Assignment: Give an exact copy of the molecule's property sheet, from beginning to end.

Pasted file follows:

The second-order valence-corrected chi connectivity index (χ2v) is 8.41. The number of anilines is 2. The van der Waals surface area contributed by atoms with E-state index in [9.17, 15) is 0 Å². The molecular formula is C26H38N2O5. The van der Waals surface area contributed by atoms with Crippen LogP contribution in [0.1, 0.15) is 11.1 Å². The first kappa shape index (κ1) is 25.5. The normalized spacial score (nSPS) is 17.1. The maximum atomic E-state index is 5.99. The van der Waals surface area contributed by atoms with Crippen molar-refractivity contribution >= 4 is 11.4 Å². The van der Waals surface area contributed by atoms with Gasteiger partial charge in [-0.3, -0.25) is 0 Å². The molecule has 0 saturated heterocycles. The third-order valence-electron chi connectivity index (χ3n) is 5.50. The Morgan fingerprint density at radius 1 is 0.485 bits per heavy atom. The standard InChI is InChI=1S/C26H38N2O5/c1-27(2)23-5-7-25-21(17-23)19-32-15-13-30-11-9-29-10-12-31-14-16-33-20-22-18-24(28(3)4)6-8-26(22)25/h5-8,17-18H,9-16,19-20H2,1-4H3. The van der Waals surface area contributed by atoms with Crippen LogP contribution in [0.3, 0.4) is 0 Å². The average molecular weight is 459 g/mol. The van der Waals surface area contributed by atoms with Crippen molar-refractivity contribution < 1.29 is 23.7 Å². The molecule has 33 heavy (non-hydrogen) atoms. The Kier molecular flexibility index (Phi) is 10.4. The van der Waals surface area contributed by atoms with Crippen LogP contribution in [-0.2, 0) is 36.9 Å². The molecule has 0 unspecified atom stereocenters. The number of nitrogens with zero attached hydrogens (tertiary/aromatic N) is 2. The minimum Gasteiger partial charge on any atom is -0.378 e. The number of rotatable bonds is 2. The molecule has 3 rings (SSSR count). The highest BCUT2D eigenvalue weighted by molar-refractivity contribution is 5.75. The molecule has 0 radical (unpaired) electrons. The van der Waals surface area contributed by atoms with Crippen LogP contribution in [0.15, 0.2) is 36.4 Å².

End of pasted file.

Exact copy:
The second-order valence-corrected chi connectivity index (χ2v) is 8.41. The number of anilines is 2. The van der Waals surface area contributed by atoms with E-state index in [9.17, 15) is 0 Å². The molecular formula is C26H38N2O5. The van der Waals surface area contributed by atoms with Crippen LogP contribution in [0.1, 0.15) is 11.1 Å². The first kappa shape index (κ1) is 25.5. The normalized spacial score (nSPS) is 17.1. The maximum atomic E-state index is 5.99. The van der Waals surface area contributed by atoms with Crippen molar-refractivity contribution >= 4 is 11.4 Å². The van der Waals surface area contributed by atoms with Gasteiger partial charge in [-0.3, -0.25) is 0 Å². The molecule has 0 saturated heterocycles. The third-order valence-electron chi connectivity index (χ3n) is 5.50. The Morgan fingerprint density at radius 1 is 0.485 bits per heavy atom. The standard InChI is InChI=1S/C26H38N2O5/c1-27(2)23-5-7-25-21(17-23)19-32-15-13-30-11-9-29-10-12-31-14-16-33-20-22-18-24(28(3)4)6-8-26(22)25/h5-8,17-18H,9-16,19-20H2,1-4H3. The van der Waals surface area contributed by atoms with Crippen LogP contribution in [0.3, 0.4) is 0 Å². The average molecular weight is 459 g/mol. The van der Waals surface area contributed by atoms with Crippen molar-refractivity contribution < 1.29 is 23.7 Å². The molecule has 33 heavy (non-hydrogen) atoms. The Kier molecular flexibility index (Phi) is 10.4. The van der Waals surface area contributed by atoms with Crippen LogP contribution in [-0.2, 0) is 36.9 Å². The molecule has 0 unspecified atom stereocenters. The number of nitrogens with zero attached hydrogens (tertiary/aromatic N) is 2. The minimum Gasteiger partial charge on any atom is -0.378 e. The number of rotatable bonds is 2. The molecule has 3 rings (SSSR count). The highest BCUT2D eigenvalue weighted by molar-refractivity contribution is 5.75. The molecule has 0 radical (unpaired) electrons. The van der Waals surface area contributed by atoms with Crippen LogP contribution in [0.15, 0.2) is 36.4 Å².